Sadly the Sydney to Hobart Yacht Race has been cancelled for the first time in its 76 year history. Of course I would not have been visiting the Hobart waterfront this summer to see the yachts anyway. Firstly because I live too far away now and secondly because the waterfront was going to be closed to the public during the days the yachts were in port so my usual visit to take pictures would have been impossible. The race was scheduled to go ahead right up until December 19th when a growing Covid cluster in Sydney’s northern beaches area meant that most states closed their borders to visitors from NSW or expected them to quarantine for 14 days after arrival.
So I decided that this week I would share some pictures of happier years when I’ve spent a few hours around the waterfront.
The race begins on 26 December when all the yachts set off from Sydney Harbour. It’s an amazing scene which I’ve witnessed many times on television although never in person. All the entrants sail out into the harbour from Rushcutters Bay and make their way to one of two start lines.
Nielsen Park The fleet will start from start lines off Nielsen Park with boats on the northern line rounding “Victor Mark” and boats on the southern lines rounding “X-Ray Mark”, at the Heads, and all boats heading out to sea and rounding “Mark Zulu”, one nautical mile east of the Heads.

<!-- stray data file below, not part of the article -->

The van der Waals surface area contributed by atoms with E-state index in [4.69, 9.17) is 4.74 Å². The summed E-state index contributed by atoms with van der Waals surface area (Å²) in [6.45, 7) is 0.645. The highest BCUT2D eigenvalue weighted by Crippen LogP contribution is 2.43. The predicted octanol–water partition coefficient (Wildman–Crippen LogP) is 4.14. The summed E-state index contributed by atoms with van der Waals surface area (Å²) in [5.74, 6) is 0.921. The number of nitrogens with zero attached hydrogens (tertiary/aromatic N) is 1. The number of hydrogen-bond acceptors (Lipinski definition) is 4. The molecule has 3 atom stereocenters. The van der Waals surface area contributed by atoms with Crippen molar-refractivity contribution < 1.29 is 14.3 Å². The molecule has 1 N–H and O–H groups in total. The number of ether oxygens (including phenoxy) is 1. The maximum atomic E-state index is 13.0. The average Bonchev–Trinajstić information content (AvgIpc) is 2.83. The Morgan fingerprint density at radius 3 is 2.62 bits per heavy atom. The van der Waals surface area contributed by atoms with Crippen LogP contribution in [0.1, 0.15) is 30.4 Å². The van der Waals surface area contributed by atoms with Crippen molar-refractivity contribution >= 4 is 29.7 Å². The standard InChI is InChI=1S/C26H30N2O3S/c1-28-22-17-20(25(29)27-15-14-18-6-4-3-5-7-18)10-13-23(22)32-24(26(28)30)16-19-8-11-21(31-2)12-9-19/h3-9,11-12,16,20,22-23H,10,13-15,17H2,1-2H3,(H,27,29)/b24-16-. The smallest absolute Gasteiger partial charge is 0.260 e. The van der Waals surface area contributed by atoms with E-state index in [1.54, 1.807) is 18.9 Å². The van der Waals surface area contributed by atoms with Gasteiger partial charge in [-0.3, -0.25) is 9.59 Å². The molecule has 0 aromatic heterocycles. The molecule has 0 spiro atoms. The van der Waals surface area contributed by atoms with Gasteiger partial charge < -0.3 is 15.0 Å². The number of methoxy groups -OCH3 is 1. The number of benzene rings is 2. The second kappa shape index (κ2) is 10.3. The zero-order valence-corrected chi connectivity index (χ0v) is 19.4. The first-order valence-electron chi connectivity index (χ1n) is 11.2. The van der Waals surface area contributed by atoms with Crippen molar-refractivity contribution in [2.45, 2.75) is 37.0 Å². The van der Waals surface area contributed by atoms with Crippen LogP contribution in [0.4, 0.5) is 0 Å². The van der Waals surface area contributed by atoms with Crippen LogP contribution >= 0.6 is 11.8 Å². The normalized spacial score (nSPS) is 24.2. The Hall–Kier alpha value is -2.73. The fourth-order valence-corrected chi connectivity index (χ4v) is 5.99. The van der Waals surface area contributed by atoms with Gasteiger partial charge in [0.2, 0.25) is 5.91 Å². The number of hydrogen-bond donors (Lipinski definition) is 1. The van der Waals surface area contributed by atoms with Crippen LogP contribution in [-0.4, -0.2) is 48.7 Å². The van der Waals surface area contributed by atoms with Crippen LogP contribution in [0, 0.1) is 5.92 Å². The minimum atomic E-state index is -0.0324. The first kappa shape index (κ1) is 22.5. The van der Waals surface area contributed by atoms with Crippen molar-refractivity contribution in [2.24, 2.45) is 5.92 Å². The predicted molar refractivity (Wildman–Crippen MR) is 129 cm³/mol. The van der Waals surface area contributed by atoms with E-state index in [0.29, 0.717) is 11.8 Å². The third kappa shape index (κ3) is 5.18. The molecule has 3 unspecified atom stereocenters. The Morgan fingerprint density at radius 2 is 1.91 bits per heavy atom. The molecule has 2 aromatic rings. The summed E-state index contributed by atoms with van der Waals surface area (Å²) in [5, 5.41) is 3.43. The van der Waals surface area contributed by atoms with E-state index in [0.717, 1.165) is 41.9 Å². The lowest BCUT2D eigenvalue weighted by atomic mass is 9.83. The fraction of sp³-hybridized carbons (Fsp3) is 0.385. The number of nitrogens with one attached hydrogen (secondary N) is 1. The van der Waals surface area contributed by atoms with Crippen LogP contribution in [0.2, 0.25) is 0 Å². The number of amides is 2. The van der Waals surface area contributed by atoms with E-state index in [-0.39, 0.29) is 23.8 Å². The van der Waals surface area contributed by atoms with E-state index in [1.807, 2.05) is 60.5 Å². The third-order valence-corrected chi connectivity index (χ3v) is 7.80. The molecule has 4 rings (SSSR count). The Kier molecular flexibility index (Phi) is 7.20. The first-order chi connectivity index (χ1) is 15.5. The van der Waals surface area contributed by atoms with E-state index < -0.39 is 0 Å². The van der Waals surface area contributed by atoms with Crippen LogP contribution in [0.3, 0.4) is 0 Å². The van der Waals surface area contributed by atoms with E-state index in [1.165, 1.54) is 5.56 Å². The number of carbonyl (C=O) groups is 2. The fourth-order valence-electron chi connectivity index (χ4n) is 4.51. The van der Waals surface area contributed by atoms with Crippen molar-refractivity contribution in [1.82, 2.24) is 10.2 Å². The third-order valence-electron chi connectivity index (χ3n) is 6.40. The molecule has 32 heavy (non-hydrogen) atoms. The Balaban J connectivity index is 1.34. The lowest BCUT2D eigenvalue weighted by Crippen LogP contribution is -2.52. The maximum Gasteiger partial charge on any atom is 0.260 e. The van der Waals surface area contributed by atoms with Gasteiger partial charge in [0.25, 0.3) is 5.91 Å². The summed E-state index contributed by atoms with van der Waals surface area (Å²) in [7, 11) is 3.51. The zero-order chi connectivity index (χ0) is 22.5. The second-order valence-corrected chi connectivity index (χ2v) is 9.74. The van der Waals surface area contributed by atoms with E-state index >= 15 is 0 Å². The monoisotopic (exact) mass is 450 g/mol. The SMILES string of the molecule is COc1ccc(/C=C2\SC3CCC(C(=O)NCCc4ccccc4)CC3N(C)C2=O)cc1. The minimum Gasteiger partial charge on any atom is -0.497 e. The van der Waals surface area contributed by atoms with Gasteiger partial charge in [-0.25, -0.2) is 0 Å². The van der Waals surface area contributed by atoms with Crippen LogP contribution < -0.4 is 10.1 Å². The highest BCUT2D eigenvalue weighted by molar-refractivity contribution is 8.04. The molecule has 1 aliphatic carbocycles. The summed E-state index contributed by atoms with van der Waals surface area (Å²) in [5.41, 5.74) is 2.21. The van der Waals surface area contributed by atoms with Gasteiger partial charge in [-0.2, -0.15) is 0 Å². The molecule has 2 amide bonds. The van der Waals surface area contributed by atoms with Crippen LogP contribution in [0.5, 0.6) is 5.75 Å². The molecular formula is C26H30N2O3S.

The harbour is full of spectator boats of every kind, from chartered tourist boats, yachts and cabin cruisers right up to Sydney’s biggest ferries. The spectator fleet is so numerous that there are strict rules about where they can be to ensure that they don’t impede the progress of the racing yachts.
A naval ship fires a cannon to start the race and the yachts surge forward. Of course yachts cannot do a standing start so they are all zig zagging about in the water trying not to hit each other or cross the line before the start and incur a time penalty.
It is amazing to watch them all sailing out of the harbour through the Sydney Heads. I imagine that I probably get a better view on television but I sure would like to be on one of those spectator boats, preferably a big ferry where I won’t be tossed around like a cork in the water.
My favourite thing is when the weather conditions mean there will be a spinnaker start. I love to see all the yachts raising their spinnakers although this often creates difficulties for the crews.
Modern technology has meant that TV stations can have camera people onboard several yachts during the start of the race. When the yachts reach the heads the cameraperson, wearing a wetsuit jumps overboard and is picked up by their support boat. No camera people have drowned yet to my knowledge!
In the next few days, during the time that the race would have been run, I will share posts and pictures from previous races from the Hobart perspective.